Winnipeg Free Press - PRINT EDITION

As the loonie turns 25, a look back at its significant history

  • Print

THE loonie, that brassy bird inhabiting millions of pockets and purses across Canada, has turned 25 years old -- a milestone being marked by the Royal Canadian Mint with the release of a new silver collector coin that finally gives the lonely lake-dweller a swimming companion.

The anniversary recalls the bizarre events surrounding the birth of the one-dollar coin in 1987, when the templates for the intended design -- the classic canoe scene used for decades on Canada's silver dollar -- mysteriously went missing while being couriered between the mint's Ottawa headquarters and its Winnipeg production facility.

"They have never been found," the mint's communications director, Christine Aquino, told Postmedia News.

Concerned about the counterfeit risk, the mint scrapped plans for the canoe buck. The agency happened to have a proposed coin design in reserve -- a loon drifting along a northern shoreline, by Echo Bay, Ont., artist Robert Ralph Carmichael -- and scrambled to put that image on the first batch of metal dollars in time for the coin's scheduled, nationwide release on June 30, 1987.

In 1992, Echo Bay erected a giant statue of the coin -- the "Loon Dollar Monument" -- rivalling nearby Sudbury's famous Big Nickel.

The introduction of the 11-sided loonie "was the most significant change to Canada's coinage in over 50 years," said Aquino, noting the scrapping of the $1 bill vastly increased the lifespan of the average dollar and presaged the introduction of the polar bear "toonie" in 1996.

She said the switch to loonies was pushed by various interest groups across Canada, including transit companies eager to end the use of small-denomination paper money.

"Organizations for the visually impaired, which we consulted with quite extensively back then, really appreciated the coin's 11-sided shape," she added.

The coin went on achieve mythic status at the 2002 Salt Lake City Olympics when a "lucky loonie" was secretly placed at centre ice by Canadian icemaker Trent Evans ahead of the gold-medal match -- won by Canada over the hosting U.S., this country's first Olympic hockey title in 50 years.

Capitalizing on the story, the mint has struck special "lucky loonie" coins before each subsequent Olympic Games.

The loonie also made history in 2005 when Terry Fox -- the heroic one-legged runner whose 1980 Marathon of Hope raised millions of dollars for cancer research -- became the first Canadian-born individual depicted on a Canadian circulation coin. The 2005 loonie celebrated the 25th anniversary of Fox's epic marathon across Canada, which ended in Northern Ontario with a recurrence of his cancer. The illness claimed his life in 1981.

Earlier this year, after the minting of about 1.5 billion loonies since 1987, the coin was given its first major production makeover in a quarter-century.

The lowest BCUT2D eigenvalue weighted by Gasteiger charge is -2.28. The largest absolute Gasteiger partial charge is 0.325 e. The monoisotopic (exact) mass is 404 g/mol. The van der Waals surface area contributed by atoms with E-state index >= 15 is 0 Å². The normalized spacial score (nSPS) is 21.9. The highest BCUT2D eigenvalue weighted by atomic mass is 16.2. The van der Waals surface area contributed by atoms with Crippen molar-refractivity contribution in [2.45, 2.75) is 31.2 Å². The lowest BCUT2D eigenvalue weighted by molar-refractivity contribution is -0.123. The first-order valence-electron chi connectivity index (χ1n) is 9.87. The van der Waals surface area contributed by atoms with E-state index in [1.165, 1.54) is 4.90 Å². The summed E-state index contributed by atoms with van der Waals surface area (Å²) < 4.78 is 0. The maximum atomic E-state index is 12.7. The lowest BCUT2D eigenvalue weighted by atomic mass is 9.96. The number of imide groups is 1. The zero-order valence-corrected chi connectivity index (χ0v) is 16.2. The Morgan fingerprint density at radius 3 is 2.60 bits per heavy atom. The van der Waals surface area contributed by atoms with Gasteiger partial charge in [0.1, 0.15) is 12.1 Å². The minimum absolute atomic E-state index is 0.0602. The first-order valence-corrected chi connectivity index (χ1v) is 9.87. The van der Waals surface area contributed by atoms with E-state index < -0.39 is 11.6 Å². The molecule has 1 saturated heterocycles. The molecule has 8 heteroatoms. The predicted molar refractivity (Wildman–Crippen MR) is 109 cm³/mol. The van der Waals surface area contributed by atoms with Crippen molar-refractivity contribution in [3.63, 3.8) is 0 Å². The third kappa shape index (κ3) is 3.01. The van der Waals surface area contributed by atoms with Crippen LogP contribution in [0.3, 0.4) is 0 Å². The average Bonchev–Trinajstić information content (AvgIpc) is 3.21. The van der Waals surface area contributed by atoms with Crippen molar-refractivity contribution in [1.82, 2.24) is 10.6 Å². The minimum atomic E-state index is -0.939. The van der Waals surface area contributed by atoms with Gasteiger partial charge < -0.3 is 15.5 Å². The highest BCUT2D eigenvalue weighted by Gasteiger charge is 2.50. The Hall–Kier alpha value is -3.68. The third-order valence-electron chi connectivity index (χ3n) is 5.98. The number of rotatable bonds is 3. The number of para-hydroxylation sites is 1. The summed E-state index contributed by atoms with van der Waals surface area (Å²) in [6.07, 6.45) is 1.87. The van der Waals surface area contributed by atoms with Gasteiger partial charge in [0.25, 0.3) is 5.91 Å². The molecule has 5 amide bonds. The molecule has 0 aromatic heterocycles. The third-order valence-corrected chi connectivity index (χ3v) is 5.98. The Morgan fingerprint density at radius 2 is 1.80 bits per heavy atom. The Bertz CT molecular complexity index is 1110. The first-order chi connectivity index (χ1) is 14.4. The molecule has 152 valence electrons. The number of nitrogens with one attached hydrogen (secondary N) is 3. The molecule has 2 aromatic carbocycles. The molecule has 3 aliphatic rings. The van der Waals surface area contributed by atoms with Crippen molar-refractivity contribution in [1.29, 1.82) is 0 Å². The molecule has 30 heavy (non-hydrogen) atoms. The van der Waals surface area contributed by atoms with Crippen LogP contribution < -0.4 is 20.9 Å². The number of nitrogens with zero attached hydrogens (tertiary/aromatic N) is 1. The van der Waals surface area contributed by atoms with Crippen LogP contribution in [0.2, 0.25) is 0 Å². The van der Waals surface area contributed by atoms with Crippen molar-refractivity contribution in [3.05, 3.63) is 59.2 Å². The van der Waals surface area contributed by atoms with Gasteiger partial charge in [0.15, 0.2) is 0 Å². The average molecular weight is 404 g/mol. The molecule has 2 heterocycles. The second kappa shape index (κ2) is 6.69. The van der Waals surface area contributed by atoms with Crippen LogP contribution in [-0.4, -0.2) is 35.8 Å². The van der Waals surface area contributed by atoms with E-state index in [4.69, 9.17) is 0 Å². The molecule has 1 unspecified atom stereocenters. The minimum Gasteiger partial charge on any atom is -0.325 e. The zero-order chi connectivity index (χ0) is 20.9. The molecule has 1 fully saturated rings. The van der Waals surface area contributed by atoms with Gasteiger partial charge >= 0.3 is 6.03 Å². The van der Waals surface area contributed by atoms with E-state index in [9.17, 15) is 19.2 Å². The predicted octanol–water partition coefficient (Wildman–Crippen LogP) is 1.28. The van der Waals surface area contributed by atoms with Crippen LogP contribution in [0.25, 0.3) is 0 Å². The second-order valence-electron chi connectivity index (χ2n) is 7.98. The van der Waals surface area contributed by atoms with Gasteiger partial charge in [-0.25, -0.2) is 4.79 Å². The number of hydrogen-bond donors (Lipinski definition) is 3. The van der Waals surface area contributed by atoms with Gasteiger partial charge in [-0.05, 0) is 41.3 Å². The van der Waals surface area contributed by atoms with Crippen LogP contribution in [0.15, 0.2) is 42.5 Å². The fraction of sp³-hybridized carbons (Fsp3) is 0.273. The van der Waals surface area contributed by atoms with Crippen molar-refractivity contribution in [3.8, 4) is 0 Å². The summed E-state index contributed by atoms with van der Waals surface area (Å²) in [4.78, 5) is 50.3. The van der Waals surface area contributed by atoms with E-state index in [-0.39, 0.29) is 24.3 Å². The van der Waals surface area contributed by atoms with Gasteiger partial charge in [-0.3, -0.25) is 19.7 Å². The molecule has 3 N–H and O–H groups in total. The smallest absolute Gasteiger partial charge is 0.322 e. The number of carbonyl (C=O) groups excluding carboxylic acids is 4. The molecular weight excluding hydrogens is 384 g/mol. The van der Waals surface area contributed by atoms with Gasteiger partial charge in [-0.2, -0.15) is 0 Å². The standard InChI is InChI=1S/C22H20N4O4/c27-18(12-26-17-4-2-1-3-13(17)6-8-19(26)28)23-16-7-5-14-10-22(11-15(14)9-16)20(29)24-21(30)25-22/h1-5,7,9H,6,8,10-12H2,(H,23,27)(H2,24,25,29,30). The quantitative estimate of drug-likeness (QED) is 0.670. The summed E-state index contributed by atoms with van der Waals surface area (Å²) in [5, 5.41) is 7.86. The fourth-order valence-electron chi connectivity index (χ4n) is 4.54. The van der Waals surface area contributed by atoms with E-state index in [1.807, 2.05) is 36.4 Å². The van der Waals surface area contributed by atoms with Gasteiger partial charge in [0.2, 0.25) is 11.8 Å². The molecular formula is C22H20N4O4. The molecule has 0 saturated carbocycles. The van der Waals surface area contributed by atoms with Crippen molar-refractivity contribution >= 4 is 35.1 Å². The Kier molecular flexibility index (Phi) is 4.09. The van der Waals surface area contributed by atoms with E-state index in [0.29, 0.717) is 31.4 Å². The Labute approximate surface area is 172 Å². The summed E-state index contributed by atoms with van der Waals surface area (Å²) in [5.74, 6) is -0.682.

The 2012 loonie is the first edition of the coin to be made of multi-ply, brass-plated steel -- at 6.27 grams, a slightly lighter composition than the original nickel-core loonie.


-- Postmedia News

Republished from the Winnipeg Free Press print edition July 4, 2012 B3

Fact Check

Fact Check

Have you found an error, or know of something we’ve missed in one of our stories?
Please use the form below and let us know.

* Required
  • Please post the headline of the story or the title of the video with the error.

  • Please post exactly what was wrong with the story.

  • Please indicate your source for the correct information.

  • Yes


  • This will only be used to contact you if we have a question about your submission, it will not be used to identify you or be published.

  • Cancel

Having problems with the form?

Contact Us Directly
  • Print

You can comment on most stories on You can also agree or disagree with other comments. All you need to do is be a Winnipeg Free Press print or e-edition subscriber to join the conversation and give your feedback.

You can comment on most stories on You can also agree or disagree with other comments. All you need to do is be a Winnipeg Free Press print or e-edition subscriber to join the conversation and give your feedback.

Have Your Say

New to commenting? Check out our Frequently Asked Questions.

Have Your Say

Comments are open to Winnipeg Free Press print or e-edition subscribers only. why?

Have Your Say

Comments are open to Winnipeg Free Press Subscribers only. why?

The Winnipeg Free Press does not necessarily endorse any of the views posted. By submitting your comment, you agree to our Terms and Conditions. These terms were revised effective April 16, 2010.


Make text: Larger | Smaller


Key of Bart - Four Little Games

View more like this

Photo Store Gallery

  • A baby Red Panda in her area at the Zoo. International Red Panda Day is Saturday September 15th and the Assiniboine Park Zoo will be celebrating in a big way! The Zoo is home to three red pandas - Rufus, Rouge and their cub who was born on June 30 of this year. The female cub has yet to be named and the Assiniboine Park Zoo is asking the community to help. September 14, 2012  BORIS MINKEVICH / WINNIPEG FREE PRESS
  • Marc Gallant / Winnipeg Free Press.  Local- (Standup Photo). Watcher in the woods. A young deer peers from the forest while eating leaves by Cricket Drive in Assiniboine Park. A group of eight deer were seen in the park. 060508.

View More Gallery Photos


Are you concerned about the number of homicides so far this year?

View Results

Ads by Google